Let's Respect All Lives

The news story is horrifying. A swimmer at an Argentine beach sees a baby dolphin in the water, seizes it, and brings it to land, unconcerned that a dolphin cannot survive out of the water.

On the shore, a mob of beachgoers passes around the dolphin so that they can take selfies with the helpless, suffering animal. Subsequently they leave the dolphin on the sand to die.

The takeaway is obvious, and it is bleak. For the most part, we humans are concerned only with ourselves. We have little regard for the other living beings with whom we share this planet: their lives, their spirits, their deaths. We consider animals mostly in terms of how we can exploit them for our own pleasure: for food, for entertainment, for experimentation, and for whatever we can manufacture out of their bodies.

The fate of this one baby dolphin repeats, over and over, endlessly. Humans kill more than 56 billion animals in slaughterhouses every year.

Imagine 56 billion helpless beings.

And these numbers don't include animals killed in laboratories, shelters, circuses, and blood sports. Nor do they include marine life, like dolphins, whales, and fish. Roughly estimated, humans murder 90 billion marine animals each year.

Imagine 90 billion powerless beings.

It upsets me to write of this, to contemplate the lives and fates of others, different but in no way inferior to us, who suffer, fear, and feel pain, just as you and I suffer, fear, and feel pain. But we all know that nothing will change if we look away and ignore reality, simply because the reality is awful.

Is it not time for us humans to stop our cruelty toward other species?

As a psychologist, I know that when we label other groups as "less than" -- and "animal" is the ultimate segregating label -- we stop believing that we need to have any consideration for their existence or for their well being. I would say that we "dehumanize" them, but of course, the word "dehumanize" is itself an example of our denying non-humans their...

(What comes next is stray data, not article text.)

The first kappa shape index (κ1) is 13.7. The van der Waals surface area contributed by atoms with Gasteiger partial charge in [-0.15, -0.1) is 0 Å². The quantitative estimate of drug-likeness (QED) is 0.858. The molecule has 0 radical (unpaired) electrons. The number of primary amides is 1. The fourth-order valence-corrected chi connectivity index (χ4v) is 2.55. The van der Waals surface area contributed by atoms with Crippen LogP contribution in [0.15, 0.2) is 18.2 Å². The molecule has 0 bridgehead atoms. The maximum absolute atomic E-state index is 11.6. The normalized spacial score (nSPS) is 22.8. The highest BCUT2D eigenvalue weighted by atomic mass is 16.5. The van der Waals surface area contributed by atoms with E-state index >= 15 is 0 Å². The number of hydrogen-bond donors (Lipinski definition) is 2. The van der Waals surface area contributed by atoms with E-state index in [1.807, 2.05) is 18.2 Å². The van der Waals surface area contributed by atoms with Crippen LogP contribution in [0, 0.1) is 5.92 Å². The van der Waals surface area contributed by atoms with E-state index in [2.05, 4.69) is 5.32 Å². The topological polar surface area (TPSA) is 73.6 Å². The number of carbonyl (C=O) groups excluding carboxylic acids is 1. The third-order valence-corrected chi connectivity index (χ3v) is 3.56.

Their what, exactly?

Their humanity? Nope: another species-ist term. Search as I might, I can't find a single word to express the notion that globally, human cultures, languages, and belief systems deny non-humans their right to live, unmolested. Their right simply to be.

We don't need to treat other creatures with so much thoughtlessness and cruelty. We'd be far better off if we didn't.

There are human-made substitutes for all manner of animal-based materials. Studies show that a plant-based diet can help reduce the risk of high blood pressure, diabetes, cardiovascular disease, obesity, and cancer (while my dining experiences show that a plant-based diet can be amazingly delicious). And of course, raising animals for food contributes more to the Pandora's box of global warming than all forms of transportation, combined.

So we are literally making ourselves sick, rendering the earth uninhabitable, and putting our survival in peril through our cruelty toward animals.

And what of our own souls? Studies show that children who abuse animals often grow up to abuse other humans. Sad to say, the reality is that we're pretty much all abusing animals. There's just usually a screen between the abuse and us, be it the windowless walls of a slaughterhouse or our own ignorance, willful and otherwise.

How does this behavior affect who we are? And how would changing our behavior change us?

Imagine if, as Albert Einstein proposed, we humans widen our circle of compassion to embrace all living creatures. If each of us dedicates ourselves to avoiding cruelty to humans and non-humans alike. If we open our eyes to how many of our indulgences thoughtlessly rest on a foundation of animal suffering. If we elevate kindness and compassion toward all beings as a great virtue rather than a nice thing to do when it is not too inconvenient for us.

If we respect all lives.

Imagine if we begin to adhere to a slightly altered golden rule, and treat every creature, regardless of species, as we would wish to be treated.

  • Would we not transform ourselves, as individuals and as homo sapiens, from threat to ally?

  • Would we not be choosing a path of sustainability, both for our own health and for the health of the earth?
  • Would not our planet be a far more peaceable place for all to live, human and non-human alike?
  • Well, here's the good news: Every single one of us has the ability to find out for ourselves, through the power of our own choices, the sorts of change we might bring about. Our current system only works because we all cooperate.

    Don't be an indifferent bystander on that beach. All lives, including our own, depend on it.